Carrie Mae Weems (b. 1953) has spent the past thirty years working toward developing a complex body of art that has employed photographs, text, fabric, audio, digital images, installation, and video. Her work has led her to investigate family relationships, gender roles, the histories of racism, sexism, class, and various political systems. In a review of her retrospective in The New York Times, Holland Cotter wrote, “Ms. Weems is what she has always been, a superb image maker and a moral force, focused and irrepressible.” In 2013 Weems received the MacArthur “Genius” grant as well as the Congressional Black Caucus Foundation’s Lifetime Achievement Award. Most recently, she is a recipient of the ICP Spotlights Award from the International Center of Photography and the W.E.B. Du Bois Medal from Harvard University.
Weems is represented in public and private collections around the world including the Metropolitan Museum of Art; The Museum of Fine Arts, Houston; and the Museum of Contemporary Art, Los Angeles. She has participated in numerous solo and group exhibitions at major national and international museums including the Whitney Museum, the Museum of Modern Art, and the Solomon Guggenheim Museum.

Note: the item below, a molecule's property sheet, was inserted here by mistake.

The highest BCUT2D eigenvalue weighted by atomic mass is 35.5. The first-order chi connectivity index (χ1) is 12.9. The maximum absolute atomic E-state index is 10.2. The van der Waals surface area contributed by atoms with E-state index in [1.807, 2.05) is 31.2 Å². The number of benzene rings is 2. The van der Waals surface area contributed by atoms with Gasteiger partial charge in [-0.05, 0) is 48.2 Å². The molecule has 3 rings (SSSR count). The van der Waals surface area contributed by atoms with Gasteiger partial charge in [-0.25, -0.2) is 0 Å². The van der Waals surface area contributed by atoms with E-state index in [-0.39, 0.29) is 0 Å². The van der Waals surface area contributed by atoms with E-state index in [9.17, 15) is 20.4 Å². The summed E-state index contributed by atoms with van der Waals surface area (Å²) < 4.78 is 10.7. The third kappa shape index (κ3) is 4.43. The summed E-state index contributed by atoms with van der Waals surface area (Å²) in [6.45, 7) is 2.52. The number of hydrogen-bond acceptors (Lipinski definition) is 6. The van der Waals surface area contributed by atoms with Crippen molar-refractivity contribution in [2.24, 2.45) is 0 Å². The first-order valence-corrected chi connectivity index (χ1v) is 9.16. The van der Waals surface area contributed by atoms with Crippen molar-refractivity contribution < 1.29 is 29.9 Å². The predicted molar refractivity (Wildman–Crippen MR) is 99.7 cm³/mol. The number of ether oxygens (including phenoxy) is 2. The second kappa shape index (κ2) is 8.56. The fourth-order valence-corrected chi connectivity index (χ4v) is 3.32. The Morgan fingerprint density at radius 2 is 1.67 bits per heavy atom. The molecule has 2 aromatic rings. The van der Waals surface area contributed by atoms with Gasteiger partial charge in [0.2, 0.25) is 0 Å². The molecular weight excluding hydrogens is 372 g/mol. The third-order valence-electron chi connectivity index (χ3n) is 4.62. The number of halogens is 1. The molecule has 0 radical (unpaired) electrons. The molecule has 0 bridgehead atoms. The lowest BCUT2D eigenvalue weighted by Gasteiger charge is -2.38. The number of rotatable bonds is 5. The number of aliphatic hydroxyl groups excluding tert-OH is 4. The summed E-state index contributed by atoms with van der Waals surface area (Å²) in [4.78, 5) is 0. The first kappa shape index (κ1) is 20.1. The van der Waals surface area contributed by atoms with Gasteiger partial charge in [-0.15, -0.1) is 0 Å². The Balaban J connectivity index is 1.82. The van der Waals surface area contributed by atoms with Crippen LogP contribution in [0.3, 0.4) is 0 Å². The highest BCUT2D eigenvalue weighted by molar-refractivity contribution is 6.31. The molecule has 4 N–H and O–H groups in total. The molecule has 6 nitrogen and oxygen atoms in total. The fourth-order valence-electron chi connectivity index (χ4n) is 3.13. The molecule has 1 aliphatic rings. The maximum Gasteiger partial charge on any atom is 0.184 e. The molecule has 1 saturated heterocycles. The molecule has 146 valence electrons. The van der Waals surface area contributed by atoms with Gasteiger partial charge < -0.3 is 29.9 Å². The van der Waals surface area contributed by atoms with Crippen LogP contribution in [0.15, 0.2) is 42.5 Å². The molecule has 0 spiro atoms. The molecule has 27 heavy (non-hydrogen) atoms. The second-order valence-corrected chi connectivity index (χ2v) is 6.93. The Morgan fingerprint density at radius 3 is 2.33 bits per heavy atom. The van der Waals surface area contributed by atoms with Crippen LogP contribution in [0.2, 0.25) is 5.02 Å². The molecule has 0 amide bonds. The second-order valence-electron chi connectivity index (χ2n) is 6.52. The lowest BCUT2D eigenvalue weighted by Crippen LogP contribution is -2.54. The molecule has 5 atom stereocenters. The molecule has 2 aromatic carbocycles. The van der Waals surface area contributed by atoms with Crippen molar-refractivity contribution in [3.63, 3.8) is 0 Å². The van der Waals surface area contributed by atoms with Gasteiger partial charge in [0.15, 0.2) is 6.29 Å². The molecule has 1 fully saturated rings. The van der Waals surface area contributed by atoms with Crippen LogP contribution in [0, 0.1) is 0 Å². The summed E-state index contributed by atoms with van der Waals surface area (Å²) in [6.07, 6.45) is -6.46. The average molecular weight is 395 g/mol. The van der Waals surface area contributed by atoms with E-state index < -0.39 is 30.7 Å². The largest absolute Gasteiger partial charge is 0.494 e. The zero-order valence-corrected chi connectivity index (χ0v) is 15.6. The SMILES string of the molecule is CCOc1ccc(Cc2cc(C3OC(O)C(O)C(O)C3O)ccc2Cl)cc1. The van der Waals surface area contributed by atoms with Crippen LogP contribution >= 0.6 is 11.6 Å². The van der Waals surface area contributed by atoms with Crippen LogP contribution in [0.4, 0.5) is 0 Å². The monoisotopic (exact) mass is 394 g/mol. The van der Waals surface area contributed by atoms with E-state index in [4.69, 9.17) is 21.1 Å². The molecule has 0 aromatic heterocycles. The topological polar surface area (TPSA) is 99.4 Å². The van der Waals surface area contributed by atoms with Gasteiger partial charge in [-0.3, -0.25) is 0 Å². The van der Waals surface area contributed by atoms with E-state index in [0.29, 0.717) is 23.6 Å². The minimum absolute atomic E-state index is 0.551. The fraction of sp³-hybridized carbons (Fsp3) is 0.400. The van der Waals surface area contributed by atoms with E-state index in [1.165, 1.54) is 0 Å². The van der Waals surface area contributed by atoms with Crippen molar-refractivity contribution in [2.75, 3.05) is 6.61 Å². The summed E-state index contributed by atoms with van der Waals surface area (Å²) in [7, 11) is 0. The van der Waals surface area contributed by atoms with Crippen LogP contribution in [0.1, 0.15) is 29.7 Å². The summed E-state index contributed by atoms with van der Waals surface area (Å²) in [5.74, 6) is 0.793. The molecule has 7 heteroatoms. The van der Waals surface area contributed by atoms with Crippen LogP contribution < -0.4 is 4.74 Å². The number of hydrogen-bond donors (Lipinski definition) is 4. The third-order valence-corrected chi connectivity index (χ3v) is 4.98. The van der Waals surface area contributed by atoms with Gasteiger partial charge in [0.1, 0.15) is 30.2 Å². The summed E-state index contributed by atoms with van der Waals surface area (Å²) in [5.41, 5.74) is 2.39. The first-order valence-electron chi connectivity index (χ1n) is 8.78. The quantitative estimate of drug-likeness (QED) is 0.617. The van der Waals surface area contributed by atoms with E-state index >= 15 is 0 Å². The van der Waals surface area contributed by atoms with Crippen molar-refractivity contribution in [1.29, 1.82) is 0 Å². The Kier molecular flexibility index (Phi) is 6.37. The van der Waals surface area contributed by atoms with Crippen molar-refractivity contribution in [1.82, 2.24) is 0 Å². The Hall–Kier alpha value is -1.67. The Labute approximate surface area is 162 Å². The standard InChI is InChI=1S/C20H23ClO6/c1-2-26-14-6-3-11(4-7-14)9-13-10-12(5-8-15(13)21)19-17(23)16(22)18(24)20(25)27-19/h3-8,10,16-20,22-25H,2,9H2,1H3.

Renowned visual artist and 2017 Inga Maren Otto Fellow, Carrie Mae Weems will be refining her song cycle/performance titled Grace Notes: Reflections for Now, which examines the the role of grace in the pursuit of democracy. The first iteration of Grace Notes premiered at the Spoleto Festival in June 2016, and brings together some of the country’s most celebrated artists, poets, musicians and composers to examine the wider social implications of tensions at work in communities across America. These tensions are marked and defined by recent escalations in violence, the killings of young black men, and the tragic events of the Emanuel Nine. These events and nationwide responses have been contextualized as a song cycle. As its title suggests, the piece incorporates music, song and spoken word interwoven with text, dance, photography and video projection to explore the dimensions of its theme.